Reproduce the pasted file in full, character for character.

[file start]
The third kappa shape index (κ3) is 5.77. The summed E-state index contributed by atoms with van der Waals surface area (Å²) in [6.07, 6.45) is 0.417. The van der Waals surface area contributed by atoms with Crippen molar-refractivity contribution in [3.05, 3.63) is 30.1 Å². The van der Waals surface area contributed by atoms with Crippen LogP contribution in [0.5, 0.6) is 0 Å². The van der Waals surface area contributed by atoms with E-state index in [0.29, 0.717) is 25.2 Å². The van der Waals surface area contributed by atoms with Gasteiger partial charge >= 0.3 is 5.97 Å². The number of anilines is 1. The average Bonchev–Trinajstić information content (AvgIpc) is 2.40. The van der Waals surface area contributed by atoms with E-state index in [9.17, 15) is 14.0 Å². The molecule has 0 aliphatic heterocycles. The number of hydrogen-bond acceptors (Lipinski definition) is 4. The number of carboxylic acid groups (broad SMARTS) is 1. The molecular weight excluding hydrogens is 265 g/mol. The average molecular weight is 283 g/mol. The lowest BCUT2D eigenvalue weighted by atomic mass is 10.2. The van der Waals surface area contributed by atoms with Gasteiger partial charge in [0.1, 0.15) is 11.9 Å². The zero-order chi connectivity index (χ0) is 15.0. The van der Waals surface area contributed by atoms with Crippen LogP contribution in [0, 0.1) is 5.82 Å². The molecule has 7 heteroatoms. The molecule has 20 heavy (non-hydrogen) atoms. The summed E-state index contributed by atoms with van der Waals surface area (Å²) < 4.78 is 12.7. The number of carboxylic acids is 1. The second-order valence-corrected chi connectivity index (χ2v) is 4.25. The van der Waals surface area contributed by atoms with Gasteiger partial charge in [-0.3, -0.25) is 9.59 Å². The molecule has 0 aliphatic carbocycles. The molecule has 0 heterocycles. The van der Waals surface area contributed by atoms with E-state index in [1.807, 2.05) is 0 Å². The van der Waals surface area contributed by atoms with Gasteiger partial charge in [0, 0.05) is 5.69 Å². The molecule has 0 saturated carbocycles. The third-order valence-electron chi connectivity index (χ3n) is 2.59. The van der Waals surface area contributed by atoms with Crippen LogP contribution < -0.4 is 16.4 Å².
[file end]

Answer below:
The third kappa shape index (κ3) is 5.77. The summed E-state index contributed by atoms with van der Waals surface area (Å²) in [6.07, 6.45) is 0.417. The van der Waals surface area contributed by atoms with Crippen molar-refractivity contribution in [3.05, 3.63) is 30.1 Å². The van der Waals surface area contributed by atoms with Crippen LogP contribution in [0.5, 0.6) is 0 Å². The van der Waals surface area contributed by atoms with E-state index in [0.29, 0.717) is 25.2 Å². The van der Waals surface area contributed by atoms with Gasteiger partial charge >= 0.3 is 5.97 Å². The number of anilines is 1. The average Bonchev–Trinajstić information content (AvgIpc) is 2.40. The van der Waals surface area contributed by atoms with E-state index in [9.17, 15) is 14.0 Å². The molecule has 0 aliphatic heterocycles. The number of hydrogen-bond acceptors (Lipinski definition) is 4. The number of carboxylic acid groups (broad SMARTS) is 1. The molecular weight excluding hydrogens is 265 g/mol. The average molecular weight is 283 g/mol. The lowest BCUT2D eigenvalue weighted by atomic mass is 10.2. The van der Waals surface area contributed by atoms with Gasteiger partial charge in [0.1, 0.15) is 11.9 Å². The zero-order chi connectivity index (χ0) is 15.0. The van der Waals surface area contributed by atoms with Crippen LogP contribution in [0, 0.1) is 5.82 Å². The molecule has 7 heteroatoms. The molecule has 20 heavy (non-hydrogen) atoms. The summed E-state index contributed by atoms with van der Waals surface area (Å²) < 4.78 is 12.7. The number of carboxylic acids is 1. The second-order valence-corrected chi connectivity index (χ2v) is 4.25. The van der Waals surface area contributed by atoms with Gasteiger partial charge in [-0.3, -0.25) is 9.59 Å². The molecule has 0 aliphatic carbocycles. The molecule has 0 heterocycles. The van der Waals surface area contributed by atoms with E-state index in [1.807, 2.05) is 0 Å². The van der Waals surface area contributed by atoms with Gasteiger partial charge in [0, 0.05) is 5.69 Å². The molecule has 0 saturated carbocycles. The third-order valence-electron chi connectivity index (χ3n) is 2.59. The van der Waals surface area contributed by atoms with Crippen LogP contribution < -0.4 is 16.4 Å².